What Is This Piece About?

July 17, 2011

I get asked this question a lot.  Sometimes I’m reluctant to answer it, because part of the fun for me is hearing what others think my work is about.  I often hear things I never thought of.

However, there is an answer to this question.  Usually, there are two answers.  One is the “Official Fine Art” answer.  Ideally, this is an articulate, meaningful-sounding answer that combines what I thought I was doing when I started the piece with an after-the-fact analysis of what I was actually doing and what the underlying meanings might be.  The other answer is the “pragmatic” one.  This is a little of the idea I started with and a lot “I wanted to see what happened if I drew this thing in that place with this other thing” together with by-products of solving composition and design problems.

An Example: 

St. Uriel, multiple plate etching, 9″ x 6″, 2009

 Official Fine Art Answer

This is part of Archangels, a series of four multiple plate etchings I completed in 2009.  Each piece depicted a traditional archangel, but played around a little with the iconography.  They were part of my ongoing attempts at “Non-Religious Religious Art”–art that starts with a a religious topic, but attempts to explore the underlying psychological or archetypal dimensions, rather than taking either a dogmatic approach or an anti-religion one.  St. Uriel has attracted the most interest.  The other three are St. Michael, St. Gabriel, and St. Raphael.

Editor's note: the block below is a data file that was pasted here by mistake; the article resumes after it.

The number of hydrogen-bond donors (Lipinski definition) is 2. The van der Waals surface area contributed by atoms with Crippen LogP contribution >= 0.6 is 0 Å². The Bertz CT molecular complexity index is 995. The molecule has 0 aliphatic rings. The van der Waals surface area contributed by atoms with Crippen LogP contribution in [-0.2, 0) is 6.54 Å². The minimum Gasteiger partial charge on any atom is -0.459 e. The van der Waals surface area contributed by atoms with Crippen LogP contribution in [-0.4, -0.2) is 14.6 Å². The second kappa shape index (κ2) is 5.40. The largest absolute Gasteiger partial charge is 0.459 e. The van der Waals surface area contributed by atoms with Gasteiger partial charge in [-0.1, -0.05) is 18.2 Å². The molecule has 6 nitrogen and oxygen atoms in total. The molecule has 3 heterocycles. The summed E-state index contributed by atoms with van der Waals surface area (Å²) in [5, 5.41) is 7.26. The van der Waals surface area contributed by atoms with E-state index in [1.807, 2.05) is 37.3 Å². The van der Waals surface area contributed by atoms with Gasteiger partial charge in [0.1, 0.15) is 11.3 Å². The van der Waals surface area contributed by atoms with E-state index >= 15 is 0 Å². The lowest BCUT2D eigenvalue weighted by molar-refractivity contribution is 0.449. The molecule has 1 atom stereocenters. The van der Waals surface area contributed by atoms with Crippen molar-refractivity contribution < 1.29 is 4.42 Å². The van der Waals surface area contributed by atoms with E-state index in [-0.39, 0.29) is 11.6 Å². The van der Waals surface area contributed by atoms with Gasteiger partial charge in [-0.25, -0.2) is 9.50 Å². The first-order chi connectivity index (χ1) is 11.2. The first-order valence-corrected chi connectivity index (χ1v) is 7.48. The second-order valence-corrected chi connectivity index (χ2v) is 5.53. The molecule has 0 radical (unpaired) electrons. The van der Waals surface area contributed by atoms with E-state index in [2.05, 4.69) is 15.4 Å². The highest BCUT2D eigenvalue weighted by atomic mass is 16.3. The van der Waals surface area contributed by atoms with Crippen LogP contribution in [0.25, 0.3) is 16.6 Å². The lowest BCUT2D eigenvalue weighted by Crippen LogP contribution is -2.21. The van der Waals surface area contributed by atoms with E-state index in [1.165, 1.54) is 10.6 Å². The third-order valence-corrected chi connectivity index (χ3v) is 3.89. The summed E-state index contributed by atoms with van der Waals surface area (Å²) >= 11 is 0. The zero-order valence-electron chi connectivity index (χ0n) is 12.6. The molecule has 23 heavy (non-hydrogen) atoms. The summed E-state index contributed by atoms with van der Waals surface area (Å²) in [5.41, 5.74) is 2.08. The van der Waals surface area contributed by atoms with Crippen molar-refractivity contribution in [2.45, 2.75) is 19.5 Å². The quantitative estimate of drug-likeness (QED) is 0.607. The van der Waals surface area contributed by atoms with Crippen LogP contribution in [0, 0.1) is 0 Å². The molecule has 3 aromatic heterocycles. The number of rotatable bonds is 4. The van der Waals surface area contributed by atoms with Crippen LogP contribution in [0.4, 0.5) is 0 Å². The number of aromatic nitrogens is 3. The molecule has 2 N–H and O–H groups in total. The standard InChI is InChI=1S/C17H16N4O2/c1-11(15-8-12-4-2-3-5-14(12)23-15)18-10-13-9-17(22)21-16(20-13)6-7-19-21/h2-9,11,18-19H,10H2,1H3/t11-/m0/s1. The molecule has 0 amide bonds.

Uriel is also the most obscure of the four.  I think I originally knew about these four archangels as a quartet from reading Katherine Kurtz’s Deryni novels when I was a teenager.  In that context, Uriel was associated with earth, with the direction of South, and with Death.  When I created this image, I had a hard time finding much about Uriel.  Looking now, it seems that more information has made it online.  At the time, all I was really after was earth and an association with death in the sense of decomposition–old things needing to die and wither away so new things would be able to grow.

The Pragmatic Answer

I like drawing outhouses.  An outhouse made sense for the Uriel image, because of the decomposition/re-birth theme.

For some time, I had wanted to make a print with an elephant in it.  This was a problematic intention, as there are lots of associations with elephants I wasn’t interested in.  I wanted I radically different sort of elephant.

When I drew the cave under the outhouse, I realized I had the place to put my radically different sort of elephant.  Hallelujah!

After I drew the elephant, I realized he needed something on his back.  The nest with eggs made sense as new life.  Three is just a good number of objects to have.

That’s it.  Anything else is added by you, the viewer.  The eggs are not my three children.  Any political associations you may choose to read into the elephant are entirely about you, not any intent on my part.

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3 Responses to “What Is This Piece About?”

  1. Mary Dudley says:

    I remember an artist friend saying a long time ago that if he could have written about his concept/piece, he wouldn’t have painted it!

  2. raymaseman says:

    My printmaking professor used to say that if you already knew how it was going to look when it was done, there wasn’t much point in making it.

  3. The very fact that you can’t really explain it is what makes it so intriguing. I could spend hours spinning yarns about this one and loving every minute of it!